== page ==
3. OHSU cancer institute researcher discovers new predictor of prostate cancer recurrence
4. NYU dental professor discovers biological clock
5. U of Minnesota researcher discovers the starting point of sun-induced skin cancer
6. Silencing small but mighty cancer inhibitors
7. Effect of tumor necrosis factor a inhibitors on heart failure risk in RA Patients
8. NSAIDs: Painkillers, inflammation inhibitors, anti-cancer drugs and new de-methylating agents
9. Gastric juice for diagnosis of H. pylori infection in patients on proton pump inhibitors
10. FDA Approves NOVO NORDISKs NovoSeven(R) RT (Coagulation Factor VIIa [Recombinant] Room Temperature Stable) for Hemophilia Patients With Inhibitors
11. Survival differences by race most apparent in advanced stages of breast cancer
Post Your Comments:
*Name:
*Comment:
*Email:
(Date:12/2/2016)... , ... December 02, 2016 , ... ... of "Cardiovascular Health" in USA Today, which covers the innovative treatments, therapeutic technologies, ... while maintaining fulfilling lives. “We are prolonging life 6 years in the last ...
(Date:12/2/2016)... ... December 02, 2016 , ... Rijuven Corp launches rejiva ( http://www.rejiva.com ... and night. No other wearable health technology on the market can deliver all that ... poeple more meaningful insights about their health than the usual heart rate and steps ...
(Date:12/2/2016)... (PRWEB) , ... December 02, 2016 , ... ... pharmaceutical organizations to build intelligent, connected applications, was named the best Sales Team ... , The winner announcement was made today by the Software & Information Industry ...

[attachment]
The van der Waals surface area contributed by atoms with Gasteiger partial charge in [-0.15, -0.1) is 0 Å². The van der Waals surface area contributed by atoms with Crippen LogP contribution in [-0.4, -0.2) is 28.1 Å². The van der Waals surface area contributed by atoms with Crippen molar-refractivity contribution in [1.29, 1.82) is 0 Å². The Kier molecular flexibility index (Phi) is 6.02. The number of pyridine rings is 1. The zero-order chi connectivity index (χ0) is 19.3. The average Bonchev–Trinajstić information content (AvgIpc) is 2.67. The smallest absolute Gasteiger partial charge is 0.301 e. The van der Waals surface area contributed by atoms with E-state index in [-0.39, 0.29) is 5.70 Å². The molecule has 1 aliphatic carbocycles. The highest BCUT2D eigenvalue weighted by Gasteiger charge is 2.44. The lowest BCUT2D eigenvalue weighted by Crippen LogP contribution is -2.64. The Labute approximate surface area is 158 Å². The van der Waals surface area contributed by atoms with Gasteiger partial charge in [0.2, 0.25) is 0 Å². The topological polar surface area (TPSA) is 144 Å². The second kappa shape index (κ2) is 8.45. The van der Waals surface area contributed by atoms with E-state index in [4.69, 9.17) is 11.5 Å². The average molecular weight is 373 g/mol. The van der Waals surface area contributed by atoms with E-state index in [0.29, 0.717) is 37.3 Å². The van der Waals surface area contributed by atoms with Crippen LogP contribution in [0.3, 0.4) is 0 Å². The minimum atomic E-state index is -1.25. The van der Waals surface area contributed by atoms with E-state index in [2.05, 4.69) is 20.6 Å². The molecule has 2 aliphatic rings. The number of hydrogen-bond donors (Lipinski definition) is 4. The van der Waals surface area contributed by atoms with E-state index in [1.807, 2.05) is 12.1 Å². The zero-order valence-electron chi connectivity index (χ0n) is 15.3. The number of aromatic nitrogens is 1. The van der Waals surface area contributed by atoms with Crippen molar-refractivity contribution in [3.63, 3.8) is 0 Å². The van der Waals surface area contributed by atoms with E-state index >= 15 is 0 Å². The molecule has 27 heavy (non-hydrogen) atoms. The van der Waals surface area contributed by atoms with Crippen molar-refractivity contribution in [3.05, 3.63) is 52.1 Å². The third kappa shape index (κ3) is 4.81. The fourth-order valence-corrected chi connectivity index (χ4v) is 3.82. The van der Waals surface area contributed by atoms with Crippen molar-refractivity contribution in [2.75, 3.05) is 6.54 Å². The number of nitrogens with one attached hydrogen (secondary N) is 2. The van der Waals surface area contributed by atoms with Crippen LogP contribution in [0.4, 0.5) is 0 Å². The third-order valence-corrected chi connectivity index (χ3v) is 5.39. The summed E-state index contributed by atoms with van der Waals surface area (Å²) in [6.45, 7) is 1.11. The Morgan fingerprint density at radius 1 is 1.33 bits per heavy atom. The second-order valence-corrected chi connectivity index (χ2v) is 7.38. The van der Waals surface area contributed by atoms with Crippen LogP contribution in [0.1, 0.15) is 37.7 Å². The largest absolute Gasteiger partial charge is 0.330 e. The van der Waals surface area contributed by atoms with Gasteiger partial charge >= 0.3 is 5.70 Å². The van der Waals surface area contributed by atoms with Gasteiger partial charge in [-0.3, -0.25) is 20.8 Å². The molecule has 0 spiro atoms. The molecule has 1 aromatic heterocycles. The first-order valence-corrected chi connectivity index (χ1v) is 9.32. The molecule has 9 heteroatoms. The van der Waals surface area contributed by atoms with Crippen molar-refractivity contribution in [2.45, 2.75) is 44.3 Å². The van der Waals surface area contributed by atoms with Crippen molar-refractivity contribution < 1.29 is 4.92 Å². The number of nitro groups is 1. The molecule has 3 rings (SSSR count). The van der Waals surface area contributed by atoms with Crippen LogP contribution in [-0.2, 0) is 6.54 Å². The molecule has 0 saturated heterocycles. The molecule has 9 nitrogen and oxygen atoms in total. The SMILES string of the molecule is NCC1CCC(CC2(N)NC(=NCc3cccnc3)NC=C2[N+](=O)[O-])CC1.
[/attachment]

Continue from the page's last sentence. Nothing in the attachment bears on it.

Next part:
(Date:11/30/2016)... ... 30, 2016 , ... "I hate when the mixture of saliva and toothpaste ... an inventor from Bridgewater, N.J. "I thought that there had to be a way ... developed the patent-pending DEFLECTOR to prevent saliva and toothpaste from running down the brush ...
(Date:11/30/2016)... , ... November 30, 2016 , ... ... tech functions and stylish design wanted by today’s consumers at an affordable price, ... Darin Philip says the new watch is “a game changer” when it comes ...
Breaking Medicine News(10 mins):
(Date:12/2/2016)... , Dec. 2, 2016 CVS Health ... annual Analyst Day in New York City on Thursday, December 15, 2016, ... Health leadership team will provide an in-depth review of ... shareholder value. The company will also discuss 2017 earnings ... video webcast of the event will be broadcast simultaneously ...
(Date:12/2/2016)... On Thursday, the NASDAQ Composite and ... the Dow Jones Industrial Average managed to stay in green. ... which prompted Stock-callers this morning to look at the performances ... NUVA ), Smith & Nephew PLC (NYSE: SNN ... Cesca Therapeutics Inc. (NASDAQ: KOOL ). You can ...
(Date:12/2/2016)... -- Around the corners of world, cancer has infused ... present over earth. Cancer has become one of those ... time this is because of the increasing incidence rates ... steady increase in global cancer incidence with its associated ... of treatment, there is increasing interest in this stringent ...
Breaking Medicine Technology: